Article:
NASA is celebrating the first year of the international James Webb Space Telescope’s scientific operations with the release of a beautiful new image.
The agency released the $10 billion-dollar observatory’s snapshot of a small star-forming region in the Rho Ophiuchi cloud complex.
It is the nearest star-forming region to Earth, and its proximity at 390 light-years allows for a detailed shot.
There are no foreground stars in the intervening space.
In the lower half, the star S1 carved out a glowing cave of dust. It is the only star in the image that is significantly more massive than the sun.
Some stars in the image display shadows that indicate protoplanetary disks, which are potential future planetary systems in the making.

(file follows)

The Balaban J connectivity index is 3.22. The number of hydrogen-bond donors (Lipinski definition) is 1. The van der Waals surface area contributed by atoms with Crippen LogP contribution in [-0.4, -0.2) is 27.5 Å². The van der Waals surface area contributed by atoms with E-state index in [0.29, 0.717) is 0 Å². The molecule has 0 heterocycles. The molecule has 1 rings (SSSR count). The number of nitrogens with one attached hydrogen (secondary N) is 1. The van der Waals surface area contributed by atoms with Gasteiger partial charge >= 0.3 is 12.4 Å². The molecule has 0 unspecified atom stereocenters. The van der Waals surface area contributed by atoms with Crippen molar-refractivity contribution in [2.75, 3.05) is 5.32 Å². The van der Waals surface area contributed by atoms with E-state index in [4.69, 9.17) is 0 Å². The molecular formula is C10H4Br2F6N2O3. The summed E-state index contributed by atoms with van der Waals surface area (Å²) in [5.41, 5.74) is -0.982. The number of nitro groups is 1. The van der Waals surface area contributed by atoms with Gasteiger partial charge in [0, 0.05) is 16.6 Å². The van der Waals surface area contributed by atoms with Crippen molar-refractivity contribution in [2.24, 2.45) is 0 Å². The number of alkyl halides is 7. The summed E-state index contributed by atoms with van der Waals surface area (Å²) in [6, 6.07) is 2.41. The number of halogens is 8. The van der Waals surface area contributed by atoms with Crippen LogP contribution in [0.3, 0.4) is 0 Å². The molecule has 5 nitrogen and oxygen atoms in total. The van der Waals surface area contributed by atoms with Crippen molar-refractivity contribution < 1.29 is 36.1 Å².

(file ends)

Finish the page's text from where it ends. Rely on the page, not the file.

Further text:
Engineers and technicians assemble the James Webb Space Telescope Nov. 2, 2016, at NASA’s Goddard Space Flight Center in Greenbelt, Maryland. (Alex Wong/Getty Images)
“In just one year, the James Webb Space Telescope has transformed humanity’s view of the cosmos, peering into dust clouds and seeing light from faraway corners of the universe for the very first time. Every new image is a new discovery, empowering scientists around the globe to ask and answer questions they once could never dream of,” NASA Administrator Bill Nelson remarked.
“Thousands of engineers, scientists, and leaders poured their life’s passion into this mission, and their efforts will continue to improve our understanding of the origins of the universe – and our place in it,” he said.